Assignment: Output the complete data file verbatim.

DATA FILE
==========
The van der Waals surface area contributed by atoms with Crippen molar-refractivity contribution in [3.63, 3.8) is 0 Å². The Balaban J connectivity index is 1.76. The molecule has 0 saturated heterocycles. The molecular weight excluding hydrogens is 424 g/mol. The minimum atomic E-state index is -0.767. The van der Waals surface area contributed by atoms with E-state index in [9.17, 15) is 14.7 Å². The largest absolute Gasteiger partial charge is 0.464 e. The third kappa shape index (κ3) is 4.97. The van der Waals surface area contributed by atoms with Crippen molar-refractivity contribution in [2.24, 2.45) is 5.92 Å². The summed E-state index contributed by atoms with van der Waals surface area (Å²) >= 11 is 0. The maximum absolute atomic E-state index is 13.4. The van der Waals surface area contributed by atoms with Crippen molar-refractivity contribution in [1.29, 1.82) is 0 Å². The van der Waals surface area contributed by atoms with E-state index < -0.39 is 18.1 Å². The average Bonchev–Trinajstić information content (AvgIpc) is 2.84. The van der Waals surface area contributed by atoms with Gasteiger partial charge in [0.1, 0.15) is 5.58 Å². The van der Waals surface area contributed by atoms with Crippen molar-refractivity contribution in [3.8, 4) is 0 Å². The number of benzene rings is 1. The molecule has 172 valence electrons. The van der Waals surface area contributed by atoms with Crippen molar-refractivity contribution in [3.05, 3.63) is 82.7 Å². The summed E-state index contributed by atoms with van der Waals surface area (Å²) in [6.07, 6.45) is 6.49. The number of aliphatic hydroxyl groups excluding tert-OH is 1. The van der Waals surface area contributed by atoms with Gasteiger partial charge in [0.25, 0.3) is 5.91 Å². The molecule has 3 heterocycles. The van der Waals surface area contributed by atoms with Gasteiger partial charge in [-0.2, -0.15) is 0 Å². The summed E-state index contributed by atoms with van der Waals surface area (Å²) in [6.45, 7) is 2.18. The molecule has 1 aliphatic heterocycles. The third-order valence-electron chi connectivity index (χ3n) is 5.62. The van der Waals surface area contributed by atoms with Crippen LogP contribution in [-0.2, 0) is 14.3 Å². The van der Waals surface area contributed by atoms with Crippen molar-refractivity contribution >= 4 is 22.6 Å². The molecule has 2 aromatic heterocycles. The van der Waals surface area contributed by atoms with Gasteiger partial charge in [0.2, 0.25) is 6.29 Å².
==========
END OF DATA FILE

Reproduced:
The van der Waals surface area contributed by atoms with Crippen molar-refractivity contribution in [3.63, 3.8) is 0 Å². The Balaban J connectivity index is 1.76. The molecule has 0 saturated heterocycles. The molecular weight excluding hydrogens is 424 g/mol. The minimum atomic E-state index is -0.767. The van der Waals surface area contributed by atoms with E-state index in [9.17, 15) is 14.7 Å². The largest absolute Gasteiger partial charge is 0.464 e. The third kappa shape index (κ3) is 4.97. The van der Waals surface area contributed by atoms with Crippen molar-refractivity contribution in [2.24, 2.45) is 5.92 Å². The summed E-state index contributed by atoms with van der Waals surface area (Å²) >= 11 is 0. The maximum absolute atomic E-state index is 13.4. The van der Waals surface area contributed by atoms with Crippen molar-refractivity contribution in [1.29, 1.82) is 0 Å². The van der Waals surface area contributed by atoms with E-state index < -0.39 is 18.1 Å². The average Bonchev–Trinajstić information content (AvgIpc) is 2.84. The van der Waals surface area contributed by atoms with Gasteiger partial charge in [0.1, 0.15) is 5.58 Å². The van der Waals surface area contributed by atoms with Crippen molar-refractivity contribution in [3.8, 4) is 0 Å². The number of benzene rings is 1. The molecule has 172 valence electrons. The van der Waals surface area contributed by atoms with Crippen molar-refractivity contribution in [3.05, 3.63) is 82.7 Å². The summed E-state index contributed by atoms with van der Waals surface area (Å²) in [6.07, 6.45) is 6.49. The number of aliphatic hydroxyl groups excluding tert-OH is 1. The van der Waals surface area contributed by atoms with Gasteiger partial charge in [0.25, 0.3) is 5.91 Å². The molecule has 3 heterocycles. The van der Waals surface area contributed by atoms with Gasteiger partial charge in [-0.2, -0.15) is 0 Å². The summed E-state index contributed by atoms with van der Waals surface area (Å²) in [6.45, 7) is 2.18. The molecule has 1 aliphatic heterocycles. The third-order valence-electron chi connectivity index (χ3n) is 5.62. The van der Waals surface area contributed by atoms with Crippen LogP contribution in [-0.2, 0) is 14.3 Å². The van der Waals surface area contributed by atoms with Crippen molar-refractivity contribution >= 4 is 22.6 Å². The molecule has 2 aromatic heterocycles. The van der Waals surface area contributed by atoms with Gasteiger partial charge in [0.2, 0.25) is 6.29 Å².